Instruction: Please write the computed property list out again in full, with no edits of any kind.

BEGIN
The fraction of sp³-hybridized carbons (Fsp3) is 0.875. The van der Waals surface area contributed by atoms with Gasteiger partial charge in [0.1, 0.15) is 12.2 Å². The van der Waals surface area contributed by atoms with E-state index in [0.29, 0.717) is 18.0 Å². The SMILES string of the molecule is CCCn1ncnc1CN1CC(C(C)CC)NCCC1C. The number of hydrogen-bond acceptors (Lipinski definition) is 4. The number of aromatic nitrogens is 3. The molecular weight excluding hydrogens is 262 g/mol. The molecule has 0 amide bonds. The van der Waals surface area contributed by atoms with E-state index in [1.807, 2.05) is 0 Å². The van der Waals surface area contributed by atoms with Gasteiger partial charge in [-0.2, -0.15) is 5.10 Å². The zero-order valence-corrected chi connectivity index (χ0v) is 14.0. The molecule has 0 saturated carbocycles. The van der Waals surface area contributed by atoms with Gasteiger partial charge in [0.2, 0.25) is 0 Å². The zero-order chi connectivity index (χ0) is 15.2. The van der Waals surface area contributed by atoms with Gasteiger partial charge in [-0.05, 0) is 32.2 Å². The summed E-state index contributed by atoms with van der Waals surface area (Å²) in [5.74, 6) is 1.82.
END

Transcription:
The fraction of sp³-hybridized carbons (Fsp3) is 0.875. The van der Waals surface area contributed by atoms with Gasteiger partial charge in [0.1, 0.15) is 12.2 Å². The van der Waals surface area contributed by atoms with E-state index in [0.29, 0.717) is 18.0 Å². The SMILES string of the molecule is CCCn1ncnc1CN1CC(C(C)CC)NCCC1C. The number of hydrogen-bond acceptors (Lipinski definition) is 4. The number of aromatic nitrogens is 3. The molecular weight excluding hydrogens is 262 g/mol. The molecule has 0 amide bonds. The van der Waals surface area contributed by atoms with E-state index in [1.807, 2.05) is 0 Å². The van der Waals surface area contributed by atoms with Gasteiger partial charge in [-0.2, -0.15) is 5.10 Å². The zero-order valence-corrected chi connectivity index (χ0v) is 14.0. The molecule has 0 saturated carbocycles. The van der Waals surface area contributed by atoms with Gasteiger partial charge in [0.2, 0.25) is 0 Å². The zero-order chi connectivity index (χ0) is 15.2. The van der Waals surface area contributed by atoms with Gasteiger partial charge in [-0.05, 0) is 32.2 Å². The summed E-state index contributed by atoms with van der Waals surface area (Å²) in [5.74, 6) is 1.82.